Movement Ecology

One key mechanism which shapes biodiversity patterns and ecosystem functions and which can be affected by land use and climate change is the movement of organisms. Thereby, organisms are able to compensate for environmental alterations via their movement. For example, in fragmented landscapes organismal movement can counterbalance the negative effects of landscape modifications and can lead to population survival.

Animal movement in dynamic

Animal movement in dynamic agricultural landscapes

In Europe land use change in terms of agricultural intensification is the main reason threatening farmland biodiversity and affecting organismal movement. Furthermore, related ecosystem functions, such as pollination, and pest control, are also negatively affected by an intensified agriculture. At a local scale agricultural intensification is related to an increasing use of pesticides and mineral fertilizers and at the landscape scale there is a loss of semi-natural habitats. We studied the causal relationships between land use change and animal movement to provide well-adapted management implications for species conservation. As model organisms we used the European brown hare (Lepus europaeus), which is a synanthropic species, but also shows declining population densities. Hares were tracked using GPS devices with an integrated accelerometer. Based on the movement data, we analysed the impact of landscape complexity, vegetation structure local management, and weather on home range size and shape, as well as on animal behaviour to answer the question what are the animals doing where.

Projects and cooperation partners

AgroScapeLabs (AGRicultural landSCAPE LABoratorieS) (since 2012)


Ullmann, W., Fischer, C., Kramer-Schadt, S., Pirhofer-Walzl, K., Glemnitz, M. & Blaum, N. (2020) How do agricultural practices affect the movement behaviour of European brown hares (Lepus europaeus)? Agriculture Ecosystems and Environment, 292, 106819, DOI: 10.1016/j.agee.2020.106819

Mayer, M., Ullmann, W., Heinrich, R., Fischer, C., Blaum, N. & Sunde, P. (2019) Seasonal effects of habitat structure and weather on the habitat selection and home range size of a mammal in agricultural landscapes. Landscape Ecology, 34, 2279–2294, DOI: 10.1007/s10980-019-00878-9

Noonan, M.J. et al. (2019) A comprehensive analysis of autocorrelation and bias in home range estimation. Ecological Monographs. 89, e01344. DOI: 10.1002/ecm.1344

Mayer, M., Ullmann, W., Fischer, C., Sunde, P. & Blaum, N. (2018) Habitat selection by the European hare in arable landscapes: The importance of small-scale habitat structure for conservation. Ecology and Evolution. 8, 11619-11633. DOI: 10.1002/ece3.4613

Ullmann, W., Fischer, C., Kramer-Schadt, S., Pirhofer-Walzl, K. & Blaum, N. (2018) Spatiotemporal variability in resources affect herbivore home range formation in structurally contrasting and unpredictable agricultural landscapes. Landscape Ecology. 33, 1505-1517. DOI: 10.1007/s10980-018-0676-2

Tucker, M.A. et al. (115 authors) (2018) Moving in the Anthropocene: Global reductions in terrestrial mammalian movements. Science. 359, 466-469. DOI: 10.1126/science.aam9712

Movement ecology of Afrotropical

Movement ecology of Afrotropical birds

In tropical East-Africa a high human population pressure and the related demand for resources leads to the fragmentation of natural habitats due to human activities. For example, riparian thickets are threatened by the conversion into agricultural land. We observed species specific movement, as well as temporal changes in movement behavior of riparian bird species. Movement behavior and habitat use was assessed by visual observations or by radio tracking of birds which are mainly specialized to forest habitats. Based on these data, we analyzed habitat use and habitat preferences (agricultural area vs. indigenous thickets vs. thickets invaded by an alien plant species), as well as movement behavior of birds in relation to human disturbances.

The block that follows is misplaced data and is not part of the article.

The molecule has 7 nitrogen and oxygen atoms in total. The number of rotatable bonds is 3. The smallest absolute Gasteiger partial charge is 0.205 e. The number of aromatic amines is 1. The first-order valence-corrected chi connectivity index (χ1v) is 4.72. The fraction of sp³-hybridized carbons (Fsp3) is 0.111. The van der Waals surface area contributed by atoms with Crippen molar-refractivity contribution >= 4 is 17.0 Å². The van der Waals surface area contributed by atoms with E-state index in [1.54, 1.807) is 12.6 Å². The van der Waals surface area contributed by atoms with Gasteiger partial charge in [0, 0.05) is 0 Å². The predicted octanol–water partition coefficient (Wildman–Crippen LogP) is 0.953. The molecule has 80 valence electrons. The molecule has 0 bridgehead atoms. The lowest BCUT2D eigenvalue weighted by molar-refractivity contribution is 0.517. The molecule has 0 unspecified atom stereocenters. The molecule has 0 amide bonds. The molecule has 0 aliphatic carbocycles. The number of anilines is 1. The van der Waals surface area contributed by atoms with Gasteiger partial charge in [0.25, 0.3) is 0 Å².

Projects and cooperation partners

DAAD-Quality Network Biodiversity Kenya “Reconciling human livelihood needs and nature conservation in East African forest biodiversity hotspots” (2016 – 2019)

  • Responsible for the work package “Movement Ecology and Mobile Links”
  • Studies on the impact of human land use and habitat degradation on the movement behavior of (endemic) bird species and food web structure
  • Together with: Prof. J.C. Habel (Evolutionary Zoology, University Salzburg)


Habel, J.C., Tobias, J.A., & Fischer, C. (2019) Movement ecology of afrotropical birds: Functional traits provide complementary insights to species identity. Biotropica, 51, 894-902. DOI: 10.1111/btp.12702

Fischer, C. & Habel, J.C. (2018) Comparison between telemetry and spot-mapping to determine space use of the Kenyan endemic Hinde’s babbler. Journal of Tropical Ecology. 34, 395-399. DOI: 10.1017/S0266467418000354

Habel, J.C., Teucher, M., Rödder, D., Bleicher, M.-T., Dieckow, C., Wiese, A. & Fischer, C. (2016) Kenyan endemic bird species at home in novel ecosystem. Ecology and Evolution. 6, 2494–2505. DOI: 10.1002/ece3.2038

Habel, J.C., Hillen, J., Schmitt, T. & Fischer, C. (2016) Restricted movements and high site fidelity in three East African cloud-forest birds. Journal of Tropical Ecology. 32, 83-87. DOI: 10.1017/S0266467415000516

Habel, J.C., Teucher, M., Pschonny, S., Rost, S. & Fischer, C. (2015) Beyond prime areas of nature protection in East Africa: conservation ecology of a narrowly distributed Kenyan endemic bird species. Biodiversity and Conservation. 24, 3071-3082. DOI: 10.1007/s10531-015-0998-1

Teucher, M., Fischer, C., Busch, C., Horn, M., Igl, J., Kerner, J., Müller, A., Mulwa, R. K. & Habel, J. C. (2015) A Kenyan endemic bird species Turdoides hindei at home in invasive thickets. Basic and Applied Ecology, 16, 180-188. DOI: 10.1016/j.baae.2015.01.002